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Texas Charter School Officials Indicted on Bilking Millions Intended for Students

The founding superintendent of one of the most successful charter schools in Texas history and her husband were indicted on charges of embezzling more than $2.6 million intended to benefit school programs for its enrolled students.

On late Wednesday, Annette Cluff and Alsie Cluff, Jr. were charged with 19-counts of conspiracy, mail fraud, tax evasion and obstruction of justice, the U.S. Attorney Kenneth Magidson announced in a press release on July 16.

The 21-page indictment is attached at the bottom of this article.

Annette Cluff was the founding superintendent of the Varnett Public School (VPS). Husband Alsie was the facilities and operations manager of the three campus charter schools located in Northeast and Southwest Houston. VPS serves approximately 1,600 students pre-Kindergarten through fifth grade.

The Cluffs ran VPS as a private school from 1984 through 1998, then converted it to a taxpayer-supported charter school after winning approval from the State Board of Education.

The indictment purports that the Cluffs misused their positions of trust and authority to embezzle in excess of $2.6 million in funds intended for the operation and function of the charter school and its programs.

“Today’s indictment alleges that these school officials abused their positions of trust to steal funds from the very ones they promised to serve – the children who attended the Varnett Public School,” said Neil Sanchez of the U.S. Department of the Education’s Office of the Inspector General.

According to the Houston Chronicle, the Cluffs, who resigned in August of 2014, are accused of opening four “off-books accounts” that were kept secret from the school’s office manager, external accountant and income tax preparer.

The Cluffs allegedly embezzled more than $1 million from “money orders” that parents submitted for school field trips and fundraisers such as books fairs and carnivals, and hid money from vendors, insurance companies and federal agencies, according to the authorities.

The US Attorney’s office also said that the Cluffs allegedly did not pay income taxes on the money they allegedly embezzled and were charged with tax evasion of approximately $851,845, not including interest and penalties owed to the IRS.

Dr. Annette Cluff honored in 2011 on cover of Who's Who in Black Houston. (Photo: The Varnett School)

Dr. Annette Cluff honored in 2011 on cover of Who’s Who in Black Houston. (Photo: The Varnett School)

Dan Cogdell, the Houston attorney representing the couple, said the Cluffs already repaid a “significant” amount of money to the school and are “going to do everything they can to make the situation correct,” according to the Chronicle.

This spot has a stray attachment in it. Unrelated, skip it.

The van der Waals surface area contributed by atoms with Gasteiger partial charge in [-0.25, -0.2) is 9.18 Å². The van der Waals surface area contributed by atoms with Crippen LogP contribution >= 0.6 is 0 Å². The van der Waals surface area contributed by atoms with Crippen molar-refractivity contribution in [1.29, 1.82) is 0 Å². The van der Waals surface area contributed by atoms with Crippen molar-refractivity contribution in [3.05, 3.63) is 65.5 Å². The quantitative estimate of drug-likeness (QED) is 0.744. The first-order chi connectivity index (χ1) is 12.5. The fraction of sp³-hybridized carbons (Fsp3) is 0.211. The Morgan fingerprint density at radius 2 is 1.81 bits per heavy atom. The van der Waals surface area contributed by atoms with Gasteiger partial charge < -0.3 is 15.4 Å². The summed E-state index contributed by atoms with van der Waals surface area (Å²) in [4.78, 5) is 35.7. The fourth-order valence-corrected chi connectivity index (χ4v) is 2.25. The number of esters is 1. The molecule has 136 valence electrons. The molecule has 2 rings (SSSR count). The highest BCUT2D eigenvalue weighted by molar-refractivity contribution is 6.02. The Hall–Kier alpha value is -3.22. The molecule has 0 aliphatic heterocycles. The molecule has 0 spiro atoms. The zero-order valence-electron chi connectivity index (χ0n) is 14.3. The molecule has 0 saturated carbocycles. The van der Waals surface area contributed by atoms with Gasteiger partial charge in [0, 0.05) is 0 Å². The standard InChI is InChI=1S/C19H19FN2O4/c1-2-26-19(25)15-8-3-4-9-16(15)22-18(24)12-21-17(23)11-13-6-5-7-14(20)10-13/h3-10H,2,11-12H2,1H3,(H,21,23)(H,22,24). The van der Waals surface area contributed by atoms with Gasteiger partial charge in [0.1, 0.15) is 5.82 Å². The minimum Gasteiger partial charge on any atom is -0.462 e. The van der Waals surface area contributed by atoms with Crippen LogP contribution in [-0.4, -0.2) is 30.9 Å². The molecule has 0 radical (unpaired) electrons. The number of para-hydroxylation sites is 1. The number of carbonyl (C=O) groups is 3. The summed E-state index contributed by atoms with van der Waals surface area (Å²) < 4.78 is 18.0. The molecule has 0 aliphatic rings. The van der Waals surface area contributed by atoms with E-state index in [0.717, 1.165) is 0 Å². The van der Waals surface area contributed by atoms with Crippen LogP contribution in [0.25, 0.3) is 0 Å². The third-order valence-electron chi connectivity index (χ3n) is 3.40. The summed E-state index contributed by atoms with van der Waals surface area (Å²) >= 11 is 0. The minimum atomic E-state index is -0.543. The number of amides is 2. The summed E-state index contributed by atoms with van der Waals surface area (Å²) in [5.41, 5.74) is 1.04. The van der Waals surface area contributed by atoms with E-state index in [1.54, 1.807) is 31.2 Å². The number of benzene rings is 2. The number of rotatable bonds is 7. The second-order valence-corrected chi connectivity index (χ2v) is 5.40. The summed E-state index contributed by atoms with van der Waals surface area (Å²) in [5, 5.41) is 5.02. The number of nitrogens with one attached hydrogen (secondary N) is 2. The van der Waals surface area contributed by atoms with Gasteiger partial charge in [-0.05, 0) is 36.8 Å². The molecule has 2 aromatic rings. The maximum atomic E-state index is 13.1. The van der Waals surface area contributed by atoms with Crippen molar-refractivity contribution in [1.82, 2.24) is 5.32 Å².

A 2014 VPS audit submitted to the Texas Education Agency (TEA) showed $1.5 million was recovered from former superintendent Cluff as of Jan. 8, 2015. It is in a trust account per an agreement with the U.S. Department of Justice.

The TEA proposed revoking the school’s accreditation after the investigation uncovered the wrongful spending but proceedings never happened. VPS continues to operate says agency spokeswoman DeEtta Culbertson.

In response to the indictment, VPS said that the school instituted entirely new leadership and a new board since the Cluffs’ 2014 departure. Interim Superintendent Margaret Stroud also issued a statement:

“We are disheartened to learn of the allegations; however, we are moving forward and will focus on the four principles of our core beliefs: high student achievement, safety, respect, and common decency.”

Mr. Alsie Cluff honored by Congresswoman Sheila Jackson Lee in 2013 "for his role in education." (Photo: The Varnett School)

Mr. Alsie Cluff honored by Congresswoman Sheila Jackson Lee in 2013 “for his role in education.” (Photo: The Varnett School)

KTBC-7 reports that the Cluffs could not be reached for comment.

The Cluffs are expected to surrender to authorities and appear before a judge before the end of the week.

“We take allegations such as these seriously,” said Magidson. “If proven guilty, those found to have taken funds intended for the benefit of students for their personal benefit will be held accountable for their actions.”

If they are convicted of mail fraud or obstruction of justice, each of them may face up to 20 years in prison, says the Houston Business Journal. Tax evasion charges carry a possible five-year federal prison sentence. The Cluffs also face a possible $250,000 fine for all charges, if convicted.

“Those in positions of public trust must and will be held to higher standards,” said FBI Special Agent in Charge Perrye K Turner.

Follow Merrill Hope on Twitter @OutOfTheBoxMom.

Cluff Indictment

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